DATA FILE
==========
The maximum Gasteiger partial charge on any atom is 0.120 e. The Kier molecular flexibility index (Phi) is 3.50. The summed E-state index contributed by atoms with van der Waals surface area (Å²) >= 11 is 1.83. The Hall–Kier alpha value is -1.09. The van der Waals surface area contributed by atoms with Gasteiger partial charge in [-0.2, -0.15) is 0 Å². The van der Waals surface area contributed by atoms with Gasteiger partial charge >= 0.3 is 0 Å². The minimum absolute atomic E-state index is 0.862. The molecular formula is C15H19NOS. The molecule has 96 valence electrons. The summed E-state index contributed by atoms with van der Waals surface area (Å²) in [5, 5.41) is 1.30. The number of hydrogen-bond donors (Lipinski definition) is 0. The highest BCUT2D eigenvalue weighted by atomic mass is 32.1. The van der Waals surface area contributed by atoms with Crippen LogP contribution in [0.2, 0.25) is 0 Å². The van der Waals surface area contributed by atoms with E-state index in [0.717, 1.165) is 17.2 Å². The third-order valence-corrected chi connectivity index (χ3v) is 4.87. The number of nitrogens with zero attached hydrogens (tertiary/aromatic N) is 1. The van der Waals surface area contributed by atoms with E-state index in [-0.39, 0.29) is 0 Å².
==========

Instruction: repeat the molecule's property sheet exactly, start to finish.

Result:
The maximum Gasteiger partial charge on any atom is 0.120 e. The Kier molecular flexibility index (Phi) is 3.50. The summed E-state index contributed by atoms with van der Waals surface area (Å²) >= 11 is 1.83. The Hall–Kier alpha value is -1.09. The van der Waals surface area contributed by atoms with Gasteiger partial charge in [-0.2, -0.15) is 0 Å². The van der Waals surface area contributed by atoms with Gasteiger partial charge >= 0.3 is 0 Å². The minimum absolute atomic E-state index is 0.862. The molecular formula is C15H19NOS. The molecule has 96 valence electrons. The summed E-state index contributed by atoms with van der Waals surface area (Å²) in [5, 5.41) is 1.30. The number of hydrogen-bond donors (Lipinski definition) is 0. The highest BCUT2D eigenvalue weighted by atomic mass is 32.1. The van der Waals surface area contributed by atoms with Crippen LogP contribution in [0.2, 0.25) is 0 Å². The van der Waals surface area contributed by atoms with E-state index in [0.717, 1.165) is 17.2 Å². The third-order valence-corrected chi connectivity index (χ3v) is 4.87. The number of nitrogens with zero attached hydrogens (tertiary/aromatic N) is 1. The van der Waals surface area contributed by atoms with E-state index in [-0.39, 0.29) is 0 Å².